Customer Reviews for

Our Town

Average Rating 4
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Most Helpful Favorable Review

4 out of 5 people found this review helpful.

Beautifully Simple

As a play dedicated to recognizing the beauty of simplicity and reiterating the old adage "take nothing for granted," Our Town epitomizes a pure appreciation for life. Without any props, the play stresses the innate elegance of life that requires no enhancement. Free fr...
As a play dedicated to recognizing the beauty of simplicity and reiterating the old adage "take nothing for granted," Our Town epitomizes a pure appreciation for life. Without any props, the play stresses the innate elegance of life that requires no enhancement. Free from unnecessary decoration, the stage setting forces one to recognize the profound message of the play and eliminates the frivolous features that distract from that ultimate lesson.
Thornton Wilder effectively uses characterization to develop the theme of recognizing and appreciating one's blessings in life. Emily, as the main character of the play, undergoes a defining realization that life's beauty is too magnificent for living people to comprehend. Her journey back to her twelfth birthday opens her eyes to the transience of life and her inability to relive moments of true happiness. Initially described as a naïve character whose understanding of life consisted of her personal longings, Emily returns from her trip wiser and more resigned. This shift in mentality-the drastic change from blissful ignorance to burdensome awareness-stresses the importance of appreciating blessings before they are gone.
Contrasting the ideal atmosphere of Grover's Corner, the minor character of Simon Stimson is a misfit in the town's carefree feel. Infamous as the town alcoholic and choir director, Simon Stimson maintains a cynical attitude about life, as best reflected in his defining speech. Equating life to ignorance and blindness, he expresses unexplained bitterness that ultimately culminated in his suicide. While Wilder succeeds in highlighting the need to appreciate life through Simon Stimson's shortcoming, he fails to develop the character to one that is real and believable. In neglecting to address the source of Simon's bitterness, Wilder does not achieve the full potential of such a character.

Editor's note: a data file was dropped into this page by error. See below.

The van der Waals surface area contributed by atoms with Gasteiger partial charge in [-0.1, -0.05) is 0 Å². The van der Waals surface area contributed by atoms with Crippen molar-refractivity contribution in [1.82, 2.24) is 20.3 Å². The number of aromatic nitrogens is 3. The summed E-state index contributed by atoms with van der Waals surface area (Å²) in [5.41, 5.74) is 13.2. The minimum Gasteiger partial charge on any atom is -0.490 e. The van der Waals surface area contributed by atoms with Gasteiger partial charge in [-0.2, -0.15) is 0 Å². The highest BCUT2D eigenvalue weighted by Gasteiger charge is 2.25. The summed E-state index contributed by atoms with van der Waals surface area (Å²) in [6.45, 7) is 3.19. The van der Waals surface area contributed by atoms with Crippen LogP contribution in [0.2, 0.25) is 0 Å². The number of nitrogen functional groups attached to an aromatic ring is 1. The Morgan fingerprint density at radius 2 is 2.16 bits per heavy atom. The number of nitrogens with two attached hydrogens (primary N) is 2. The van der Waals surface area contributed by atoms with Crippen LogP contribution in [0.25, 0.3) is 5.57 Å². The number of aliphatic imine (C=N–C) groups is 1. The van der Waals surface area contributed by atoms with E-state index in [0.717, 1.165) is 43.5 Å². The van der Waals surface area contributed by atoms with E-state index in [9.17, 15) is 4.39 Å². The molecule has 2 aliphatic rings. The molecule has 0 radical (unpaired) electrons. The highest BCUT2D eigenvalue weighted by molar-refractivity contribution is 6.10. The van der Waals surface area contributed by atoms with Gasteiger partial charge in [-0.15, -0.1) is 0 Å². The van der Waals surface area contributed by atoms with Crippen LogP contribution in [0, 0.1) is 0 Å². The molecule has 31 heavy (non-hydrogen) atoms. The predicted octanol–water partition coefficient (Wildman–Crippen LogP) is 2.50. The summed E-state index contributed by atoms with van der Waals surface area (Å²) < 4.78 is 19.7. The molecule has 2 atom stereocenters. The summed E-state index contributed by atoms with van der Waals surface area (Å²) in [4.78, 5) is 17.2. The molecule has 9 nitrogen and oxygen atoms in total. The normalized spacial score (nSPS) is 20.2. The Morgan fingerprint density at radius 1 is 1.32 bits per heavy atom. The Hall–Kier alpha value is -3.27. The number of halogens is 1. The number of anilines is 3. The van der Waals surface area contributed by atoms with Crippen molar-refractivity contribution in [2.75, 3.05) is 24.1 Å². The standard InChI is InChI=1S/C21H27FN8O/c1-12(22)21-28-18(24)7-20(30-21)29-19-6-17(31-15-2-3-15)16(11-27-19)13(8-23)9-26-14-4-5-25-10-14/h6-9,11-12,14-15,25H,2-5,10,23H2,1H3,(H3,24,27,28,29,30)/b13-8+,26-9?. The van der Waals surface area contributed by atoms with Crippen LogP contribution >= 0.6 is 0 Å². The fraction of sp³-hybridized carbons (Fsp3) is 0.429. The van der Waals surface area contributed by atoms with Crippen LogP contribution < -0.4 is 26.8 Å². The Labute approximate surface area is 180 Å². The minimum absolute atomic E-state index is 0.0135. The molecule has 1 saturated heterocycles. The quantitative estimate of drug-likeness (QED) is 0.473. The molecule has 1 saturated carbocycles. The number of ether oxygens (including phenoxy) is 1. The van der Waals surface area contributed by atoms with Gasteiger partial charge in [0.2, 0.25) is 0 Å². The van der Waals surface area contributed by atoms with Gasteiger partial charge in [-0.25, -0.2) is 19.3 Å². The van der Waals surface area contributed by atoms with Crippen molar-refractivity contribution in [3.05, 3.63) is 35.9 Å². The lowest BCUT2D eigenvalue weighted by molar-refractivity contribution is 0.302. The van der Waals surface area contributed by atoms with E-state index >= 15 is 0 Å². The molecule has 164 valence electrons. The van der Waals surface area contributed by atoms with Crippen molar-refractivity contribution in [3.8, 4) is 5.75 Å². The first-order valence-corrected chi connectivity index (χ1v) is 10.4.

The play has an overall effect that cannot be defined by any one stylistic element. Diction alone does not stand out, and neither does syntax. Imagery is almost nonexistent, as the stage consists of no more than tables, chairs, and actors. Nevertheless, the combination of various factors distinguishes this play as a noteworthy read, the most impressive aspect of which is its rare simplicity.

posted by Guacamole on June 11, 2009

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Most Helpful Critical Review

2 out of 9 people found this review helpful.

Not good

Our Town, by Thorton Wilder, was not a work of art, as others may say. In fact, it isn't even a work of anything; it is just a depressing, boring book that says life is meaningless. The story takes place in early 1900's in a small New Hampshire town that has a populatio...
Our Town, by Thorton Wilder, was not a work of art, as others may say. In fact, it isn't even a work of anything; it is just a depressing, boring book that says life is meaningless. The story takes place in early 1900's in a small New Hampshire town that has a population of about 3000 people. The characters in the town don't even know much about the USA, and enjoy things that now days people do as a chore. The people of Grover's Corner are mostly farmers, or workers of the local shops, but occasionally there is some one that moves out of the city. This bland lifestyle makes for a bland book, so don't waste your time reading this "classic." If you enjoy other classics you might like this, but be prepared for an ending that may make you depressed. Overall, Our Town is not a good book, and that's all I have to say.

posted by 539476 on April 8, 2009

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  • Anonymous

    Posted June 17, 2008

    Our Town is the epitome of the human condition

    My English 10 class recently reed the three act skit Out Town. I enjoyed reading it very much but I certainly started of slow. The first to acts very humorous at times but as the stage manager said the first two acts are on life and sadly the last is not George and Emily¿s marriage but death. i liked it mainly because it reminds me to slow down as much as possible and enjoy life, my family, and people around me. when ever i am fighting with someone i think about Our Town and then i realize what i think is important now, wont be so important later.

    4 out of 4 people found this review helpful.